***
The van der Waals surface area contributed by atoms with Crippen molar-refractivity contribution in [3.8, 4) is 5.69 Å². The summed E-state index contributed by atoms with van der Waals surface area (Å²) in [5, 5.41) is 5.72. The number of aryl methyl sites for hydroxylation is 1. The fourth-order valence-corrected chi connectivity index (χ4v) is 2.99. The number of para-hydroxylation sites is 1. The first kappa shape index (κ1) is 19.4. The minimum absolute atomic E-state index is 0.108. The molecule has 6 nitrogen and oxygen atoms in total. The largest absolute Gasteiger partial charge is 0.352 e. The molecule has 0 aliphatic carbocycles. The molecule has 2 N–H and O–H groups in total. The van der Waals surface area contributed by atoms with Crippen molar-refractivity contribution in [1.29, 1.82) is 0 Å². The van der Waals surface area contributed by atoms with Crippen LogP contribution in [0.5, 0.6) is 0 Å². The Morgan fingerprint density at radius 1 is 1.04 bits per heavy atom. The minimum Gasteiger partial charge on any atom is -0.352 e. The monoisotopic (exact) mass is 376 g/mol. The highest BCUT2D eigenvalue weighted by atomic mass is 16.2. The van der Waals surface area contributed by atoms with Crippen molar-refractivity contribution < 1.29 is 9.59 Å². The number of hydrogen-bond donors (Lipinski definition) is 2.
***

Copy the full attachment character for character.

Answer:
The van der Waals surface area contributed by atoms with Crippen molar-refractivity contribution in [3.8, 4) is 5.69 Å². The summed E-state index contributed by atoms with van der Waals surface area (Å²) in [5, 5.41) is 5.72. The number of aryl methyl sites for hydroxylation is 1. The fourth-order valence-corrected chi connectivity index (χ4v) is 2.99. The number of para-hydroxylation sites is 1. The first kappa shape index (κ1) is 19.4. The minimum absolute atomic E-state index is 0.108. The molecule has 6 nitrogen and oxygen atoms in total. The largest absolute Gasteiger partial charge is 0.352 e. The molecule has 0 aliphatic carbocycles. The molecule has 2 N–H and O–H groups in total. The van der Waals surface area contributed by atoms with Crippen molar-refractivity contribution in [1.29, 1.82) is 0 Å². The van der Waals surface area contributed by atoms with Crippen LogP contribution in [0.5, 0.6) is 0 Å². The Morgan fingerprint density at radius 1 is 1.04 bits per heavy atom. The minimum Gasteiger partial charge on any atom is -0.352 e. The monoisotopic (exact) mass is 376 g/mol. The highest BCUT2D eigenvalue weighted by atomic mass is 16.2. The van der Waals surface area contributed by atoms with Crippen molar-refractivity contribution < 1.29 is 9.59 Å². The number of hydrogen-bond donors (Lipinski definition) is 2.